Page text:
A Weekend Guide To The Stunning South Coast
A spectacular view over Hastings Point towards Cabarita Beach in New South Wales, Australia
— Updated on 22 December 2020

A Weekend Guide To The Stunning South Coast

— Updated on 22 December 2020
Boss Hunting
Boss Hunting

A summer hotspot usually ravaged by tourists, the NSW South coast spent the better part of the ‘19/’20 summer being ravaged and engulfed by bushfires. Rebuilding from literal ashes, this special part of Australia still has the most ability to capture both your sense of adventure and your heart. 

There are a few big tickets on the NSW South Coast; Ulludulla? Been there. Hyams Beach? Done that. Batemans Bay and Mollymook? Tick and Tick. Quintessential beach towns that have earned their spots on the ‘must visit’ list of locals and overseas travellers alike (and with good reason). These destinations are ripe for visits year-round, but when you veer away from the hotspots, the South Coast is littered with a collection of gems as blue and green as their semi-precious counterparts.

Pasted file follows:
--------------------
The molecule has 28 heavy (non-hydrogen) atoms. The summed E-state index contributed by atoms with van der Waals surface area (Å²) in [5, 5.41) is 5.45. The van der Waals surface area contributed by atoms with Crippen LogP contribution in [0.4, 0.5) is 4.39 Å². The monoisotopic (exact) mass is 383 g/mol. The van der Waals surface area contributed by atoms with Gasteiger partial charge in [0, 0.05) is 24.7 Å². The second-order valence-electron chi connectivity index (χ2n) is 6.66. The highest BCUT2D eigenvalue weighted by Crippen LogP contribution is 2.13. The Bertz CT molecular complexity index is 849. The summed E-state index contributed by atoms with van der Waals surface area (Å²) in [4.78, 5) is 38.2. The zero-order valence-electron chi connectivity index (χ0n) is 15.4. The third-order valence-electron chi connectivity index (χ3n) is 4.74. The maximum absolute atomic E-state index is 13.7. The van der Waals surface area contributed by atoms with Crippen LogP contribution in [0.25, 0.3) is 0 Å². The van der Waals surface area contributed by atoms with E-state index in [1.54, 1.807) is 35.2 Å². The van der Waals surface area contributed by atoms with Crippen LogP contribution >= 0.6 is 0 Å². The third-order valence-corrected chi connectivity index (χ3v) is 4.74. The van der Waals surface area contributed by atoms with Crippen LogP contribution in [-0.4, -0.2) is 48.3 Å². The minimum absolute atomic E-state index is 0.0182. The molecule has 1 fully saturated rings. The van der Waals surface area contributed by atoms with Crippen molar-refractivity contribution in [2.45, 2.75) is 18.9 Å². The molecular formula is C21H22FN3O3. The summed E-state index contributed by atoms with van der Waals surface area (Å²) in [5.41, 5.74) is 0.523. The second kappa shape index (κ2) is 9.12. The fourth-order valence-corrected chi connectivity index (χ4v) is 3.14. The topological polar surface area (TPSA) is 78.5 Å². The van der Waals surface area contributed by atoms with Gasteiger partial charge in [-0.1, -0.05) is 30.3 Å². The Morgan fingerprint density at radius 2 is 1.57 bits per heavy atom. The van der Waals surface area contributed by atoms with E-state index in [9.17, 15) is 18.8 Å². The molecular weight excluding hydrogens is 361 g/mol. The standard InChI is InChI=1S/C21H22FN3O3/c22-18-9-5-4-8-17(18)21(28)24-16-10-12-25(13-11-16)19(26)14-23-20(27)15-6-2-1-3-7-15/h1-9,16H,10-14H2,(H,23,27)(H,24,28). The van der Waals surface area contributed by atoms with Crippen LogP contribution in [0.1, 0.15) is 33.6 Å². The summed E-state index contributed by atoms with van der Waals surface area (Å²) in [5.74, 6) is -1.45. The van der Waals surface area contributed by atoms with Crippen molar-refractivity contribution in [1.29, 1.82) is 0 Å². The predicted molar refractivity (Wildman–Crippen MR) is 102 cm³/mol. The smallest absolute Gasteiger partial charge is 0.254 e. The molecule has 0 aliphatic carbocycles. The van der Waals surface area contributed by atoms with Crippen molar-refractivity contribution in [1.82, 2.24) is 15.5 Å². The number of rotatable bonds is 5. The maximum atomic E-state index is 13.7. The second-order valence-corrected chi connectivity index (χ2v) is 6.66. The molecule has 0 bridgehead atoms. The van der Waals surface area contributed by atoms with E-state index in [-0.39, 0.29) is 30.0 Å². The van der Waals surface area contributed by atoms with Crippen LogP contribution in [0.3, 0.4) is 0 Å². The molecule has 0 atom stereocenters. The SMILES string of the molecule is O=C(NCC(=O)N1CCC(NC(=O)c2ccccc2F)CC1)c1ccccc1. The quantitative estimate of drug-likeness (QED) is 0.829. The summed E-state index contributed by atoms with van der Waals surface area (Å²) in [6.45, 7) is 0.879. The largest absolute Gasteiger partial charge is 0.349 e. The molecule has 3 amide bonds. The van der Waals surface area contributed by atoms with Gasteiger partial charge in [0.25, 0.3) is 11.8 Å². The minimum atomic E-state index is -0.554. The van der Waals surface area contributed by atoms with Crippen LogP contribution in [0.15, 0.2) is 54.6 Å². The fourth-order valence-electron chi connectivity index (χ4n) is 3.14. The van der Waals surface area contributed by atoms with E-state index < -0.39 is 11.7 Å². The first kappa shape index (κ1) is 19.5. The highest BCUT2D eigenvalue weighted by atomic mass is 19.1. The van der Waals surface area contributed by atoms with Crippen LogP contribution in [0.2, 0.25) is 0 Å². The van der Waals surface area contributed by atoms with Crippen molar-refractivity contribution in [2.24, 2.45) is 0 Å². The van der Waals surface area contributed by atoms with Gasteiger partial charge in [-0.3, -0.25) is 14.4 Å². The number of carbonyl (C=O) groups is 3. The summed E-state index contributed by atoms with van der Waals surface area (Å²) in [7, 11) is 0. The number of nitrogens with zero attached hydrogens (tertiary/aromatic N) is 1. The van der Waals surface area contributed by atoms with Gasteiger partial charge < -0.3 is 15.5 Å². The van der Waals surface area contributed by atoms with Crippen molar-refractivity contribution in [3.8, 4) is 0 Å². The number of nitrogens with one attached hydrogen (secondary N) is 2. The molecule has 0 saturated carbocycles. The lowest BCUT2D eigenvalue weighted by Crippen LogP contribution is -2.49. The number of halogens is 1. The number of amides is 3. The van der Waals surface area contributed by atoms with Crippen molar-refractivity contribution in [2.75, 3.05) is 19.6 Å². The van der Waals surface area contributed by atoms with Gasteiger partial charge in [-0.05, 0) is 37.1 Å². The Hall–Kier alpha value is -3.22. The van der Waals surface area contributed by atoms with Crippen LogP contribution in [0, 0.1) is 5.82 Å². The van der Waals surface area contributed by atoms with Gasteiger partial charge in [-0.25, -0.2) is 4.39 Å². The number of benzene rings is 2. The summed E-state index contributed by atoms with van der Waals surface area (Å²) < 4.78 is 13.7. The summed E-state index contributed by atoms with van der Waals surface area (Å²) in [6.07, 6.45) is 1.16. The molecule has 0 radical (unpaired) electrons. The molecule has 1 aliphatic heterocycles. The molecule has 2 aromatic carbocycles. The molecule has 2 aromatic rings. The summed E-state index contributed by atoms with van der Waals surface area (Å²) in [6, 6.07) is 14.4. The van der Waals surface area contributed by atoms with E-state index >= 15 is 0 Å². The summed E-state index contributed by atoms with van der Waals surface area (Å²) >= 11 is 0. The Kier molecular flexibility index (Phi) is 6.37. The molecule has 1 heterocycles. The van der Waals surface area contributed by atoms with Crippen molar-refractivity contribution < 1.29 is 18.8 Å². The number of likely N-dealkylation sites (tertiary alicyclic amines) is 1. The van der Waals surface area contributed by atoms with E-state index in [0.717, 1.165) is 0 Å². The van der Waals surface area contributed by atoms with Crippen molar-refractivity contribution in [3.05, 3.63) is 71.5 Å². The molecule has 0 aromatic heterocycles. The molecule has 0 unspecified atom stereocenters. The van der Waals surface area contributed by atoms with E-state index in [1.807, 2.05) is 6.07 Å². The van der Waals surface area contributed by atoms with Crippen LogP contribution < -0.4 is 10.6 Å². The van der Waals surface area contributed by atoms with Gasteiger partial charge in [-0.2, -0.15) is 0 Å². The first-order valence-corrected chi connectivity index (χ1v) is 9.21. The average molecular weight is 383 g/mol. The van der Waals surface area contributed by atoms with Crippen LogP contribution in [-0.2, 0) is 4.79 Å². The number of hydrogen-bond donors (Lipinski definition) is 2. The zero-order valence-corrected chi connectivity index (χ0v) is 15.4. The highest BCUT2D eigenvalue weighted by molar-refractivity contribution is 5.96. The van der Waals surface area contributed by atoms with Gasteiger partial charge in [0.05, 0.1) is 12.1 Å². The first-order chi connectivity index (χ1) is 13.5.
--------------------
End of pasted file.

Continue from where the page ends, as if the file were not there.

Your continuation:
Extending for around 200km below Sydney, this weekend we’ll be pulling up stumps a little shorter – 120km on the Hume (or M1) ought to do it. With the Brand-New Mazda BT-50 packed and ready, skipping to the South Coast is a breeze, and we’re ready for a weekend of off-grid boltholes that tick the box for relaxed escapism – a trip where nature is both the force and the remedy.


Life might be short, yes, but it’s never too short to take the scenic route. Before the city awakens, the Mazda’s quiet but punchy 3.0-litre in-line four-cylinder will glide effortlessly through Sydney’s empty streets. It’s an incredibly efficient and stress-free way to make haste out of town in the early hours of the morning. No mad dashes to the airport to contend with, no infuriating traffic jams, just the knowledge that you’ll get there when you get there.